Essay #1: Literacy Narrative
- Due Sunday by 11:59pm
- Points 100
- Submitting a file upload
- Available Jan 6 at 12am – Mar 8 at 11:59pm 2 months
Essay #1: Literacy Narrative
Write a short essay about the impact of reading upon your life. A literacy essay explores one’s growth as a reader. Don’t confuse “literacy” with “literature.” The goal is to come up with a thesis that states how one specific text, or perhaps a series of them, or just the written word in general contributed to your personal development.
What you’ll be graded upon:
15% Introduction: You set a context for why it’s important to discuss the place of reading and writing in our lives. How has your experience in these areas shaped your values? What can other people learn from the story you have to tell? You may use a specific anecdote or episode from your life to illustrate your point.
15% Thesis: You state in 1-2 sentences your main idea. The thesis is the culmination of your introduction.
30% Organization. You have two options for organizing your essay, depending on the focus you take:
OPTION 1: If you are writing about your experience becoming literate (learning to read and write), you will probably take a narrative approach, detailing your first experiences in school or your first memories of books or the first time reading or writing seemed to make a big impact on your life. You will want strong transition from paragraph to paragraph, and your paragraphs should be around six sentences in length to be fully developed. Your organization will probably be chronological, moving from stage to stage in your life.
OPTION 2: If you focus more on a specific text or a specific reading experience, you’ll structure your essay in a more subject-by-subject fashion. Your introduction will establish that you are writing about significant moments at which literacy or particular texts impacted your life and give a sense of why those moments or texts are important. Your body paragraphs will be organized around each of those texts or moments, explaining what they were and narrating why they mattered. You will still want strong transitions and paragraphs of roughly six sentences.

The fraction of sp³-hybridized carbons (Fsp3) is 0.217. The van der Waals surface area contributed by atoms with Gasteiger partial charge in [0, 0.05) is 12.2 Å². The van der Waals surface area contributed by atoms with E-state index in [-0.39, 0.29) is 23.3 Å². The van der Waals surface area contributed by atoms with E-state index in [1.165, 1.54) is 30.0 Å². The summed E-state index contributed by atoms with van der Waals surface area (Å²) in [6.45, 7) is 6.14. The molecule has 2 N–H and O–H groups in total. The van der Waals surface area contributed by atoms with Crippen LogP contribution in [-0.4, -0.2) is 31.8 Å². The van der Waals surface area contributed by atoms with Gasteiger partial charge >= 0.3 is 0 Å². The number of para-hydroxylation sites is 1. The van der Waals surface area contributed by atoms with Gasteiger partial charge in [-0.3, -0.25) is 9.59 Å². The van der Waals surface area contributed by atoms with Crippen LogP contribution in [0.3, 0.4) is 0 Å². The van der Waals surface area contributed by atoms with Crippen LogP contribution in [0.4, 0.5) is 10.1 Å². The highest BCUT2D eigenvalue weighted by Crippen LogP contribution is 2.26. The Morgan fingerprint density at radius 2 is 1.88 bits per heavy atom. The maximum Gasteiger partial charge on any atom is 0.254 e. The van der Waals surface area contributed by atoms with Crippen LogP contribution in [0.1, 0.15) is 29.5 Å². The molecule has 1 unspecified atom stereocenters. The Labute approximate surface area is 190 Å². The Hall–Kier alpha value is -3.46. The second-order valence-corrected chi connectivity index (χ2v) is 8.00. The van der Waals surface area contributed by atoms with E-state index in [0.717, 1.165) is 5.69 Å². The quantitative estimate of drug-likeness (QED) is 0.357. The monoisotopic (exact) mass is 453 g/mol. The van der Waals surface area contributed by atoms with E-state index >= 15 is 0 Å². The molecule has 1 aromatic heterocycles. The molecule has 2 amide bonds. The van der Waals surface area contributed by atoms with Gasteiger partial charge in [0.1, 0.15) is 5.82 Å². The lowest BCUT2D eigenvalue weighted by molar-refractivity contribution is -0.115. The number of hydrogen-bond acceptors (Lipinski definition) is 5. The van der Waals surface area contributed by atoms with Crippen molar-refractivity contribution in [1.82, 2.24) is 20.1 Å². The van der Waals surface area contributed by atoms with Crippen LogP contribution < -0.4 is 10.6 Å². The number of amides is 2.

10% Conclusion: Regardless of which option you choose, you want a conclusion that avoids summarizing what you’ve just said. You also don’t want to say, “In conclusion.…” Your aim in a conclusion is to place the discussion in a larger context. For example, how might those experiences be similar to or different from those of other individuals? How do you envision the role of reading in your life in the future?
15% Grammar and mechanics: Your paper avoids basic grammar mistakes, such as dropped apostrophes in possessives, subject/verb disagreement, arbitrary tense switches, etc. The paper demonstrates a commitment to proofreading by avoiding easy-to-catch typos and word mistakes (effect for affect, for example).
15% Presentation: Your paper meets the minimum length criteria of 750 words, is typed with a title and your name on it. You follow your individual professor’s instructions for formatting (margins, placement of the name, etc).